autistic burnout — Scope | Disability forum
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autistic burnout

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mickey800
mickey800 Community member Posts: 9 Listener
hi does anyone have any coping skills with autistic burnout...I used to do jukebox repair my special interest bit now have little interest in doing that or going out...just want to sleep all the time....I have only just found out I have it..Im mike im 56 and was only diagnosed 3 years ago....

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  • Biblioklept
    Biblioklept Community member Posts: 4,682 Disability Gamechanger
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    Treat yourself with kindness is my number one tip @mickey800 <3 
    But don't let it trick you into withdrawing from everything. I know that's hard when you're in burn out but it's so important!!! What things are you enjoying at the moment??
  • Adrian_Scope
    Adrian_Scope Posts: 11,011 Scope online community team
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    Hi @mickey800,

    It sounds like you're really struggling. I wish I had some great advice for this, but I think tackling autistic burnout can be unique to the person going through it. I think it's important to do what you can but also remember to be kind to yourself.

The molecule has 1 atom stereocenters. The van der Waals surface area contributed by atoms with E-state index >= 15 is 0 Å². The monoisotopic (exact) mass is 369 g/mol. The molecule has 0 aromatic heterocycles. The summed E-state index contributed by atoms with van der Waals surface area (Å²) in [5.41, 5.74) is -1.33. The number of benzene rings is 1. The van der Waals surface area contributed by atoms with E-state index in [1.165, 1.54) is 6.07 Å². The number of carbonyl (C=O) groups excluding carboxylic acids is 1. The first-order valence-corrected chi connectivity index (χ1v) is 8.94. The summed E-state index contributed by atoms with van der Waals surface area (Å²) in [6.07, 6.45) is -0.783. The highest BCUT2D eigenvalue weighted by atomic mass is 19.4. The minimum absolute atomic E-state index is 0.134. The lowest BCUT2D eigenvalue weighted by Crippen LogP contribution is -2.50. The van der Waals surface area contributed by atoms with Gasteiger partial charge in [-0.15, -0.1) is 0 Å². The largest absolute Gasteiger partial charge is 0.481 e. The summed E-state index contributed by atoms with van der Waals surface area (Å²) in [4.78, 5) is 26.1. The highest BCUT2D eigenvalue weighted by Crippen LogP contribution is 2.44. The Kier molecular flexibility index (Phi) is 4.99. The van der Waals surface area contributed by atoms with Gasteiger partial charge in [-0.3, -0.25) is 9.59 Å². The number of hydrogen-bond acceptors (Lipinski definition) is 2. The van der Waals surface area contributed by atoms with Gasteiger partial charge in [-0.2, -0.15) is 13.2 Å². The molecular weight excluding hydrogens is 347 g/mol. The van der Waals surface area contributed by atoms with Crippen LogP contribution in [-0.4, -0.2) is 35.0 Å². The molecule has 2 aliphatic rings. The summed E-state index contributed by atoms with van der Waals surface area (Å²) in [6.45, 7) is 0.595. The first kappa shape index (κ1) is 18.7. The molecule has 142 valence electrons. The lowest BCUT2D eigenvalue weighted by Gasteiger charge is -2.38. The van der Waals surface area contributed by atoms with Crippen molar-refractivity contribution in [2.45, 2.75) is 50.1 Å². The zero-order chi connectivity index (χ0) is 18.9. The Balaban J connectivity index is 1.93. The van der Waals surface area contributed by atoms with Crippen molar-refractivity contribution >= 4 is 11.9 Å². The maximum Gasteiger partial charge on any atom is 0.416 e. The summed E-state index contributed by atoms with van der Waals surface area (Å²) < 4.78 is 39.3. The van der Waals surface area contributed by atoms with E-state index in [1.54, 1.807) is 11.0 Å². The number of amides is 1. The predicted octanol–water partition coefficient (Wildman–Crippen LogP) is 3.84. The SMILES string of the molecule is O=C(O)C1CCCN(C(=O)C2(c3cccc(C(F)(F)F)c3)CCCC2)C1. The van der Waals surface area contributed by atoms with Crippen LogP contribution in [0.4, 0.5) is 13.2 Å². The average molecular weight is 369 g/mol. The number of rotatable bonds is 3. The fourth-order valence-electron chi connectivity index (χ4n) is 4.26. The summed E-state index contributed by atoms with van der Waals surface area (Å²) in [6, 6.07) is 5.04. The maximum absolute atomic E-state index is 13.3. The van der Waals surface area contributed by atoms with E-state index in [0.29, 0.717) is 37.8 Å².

National Autism Society offers the following advice:

    Reducing or Preventing Autistic Burnout

    • Acceptance and support – interacting with others who could accept them for who they were, without any need to masking or pretend. This could be one-on-one with family members or friends; on a community level of groups with accepting cultures; or on a peer level, especially finding other autistic people who could validate their experiences and offer information and emotional/social support from lived experience.
    • Being autistic – attending to autistic needs like stimming and spending time with intense interests and comfort items, unmasking, using autistic strengths or doing things in an autistic way.
    • Formal supports – receiving reasonable adjustments at school or work, physical support like someone to provide groceries, and mental health support.
    • Reduced load – taking time off, more breaks, reducing social activity or other types of more stressful activities.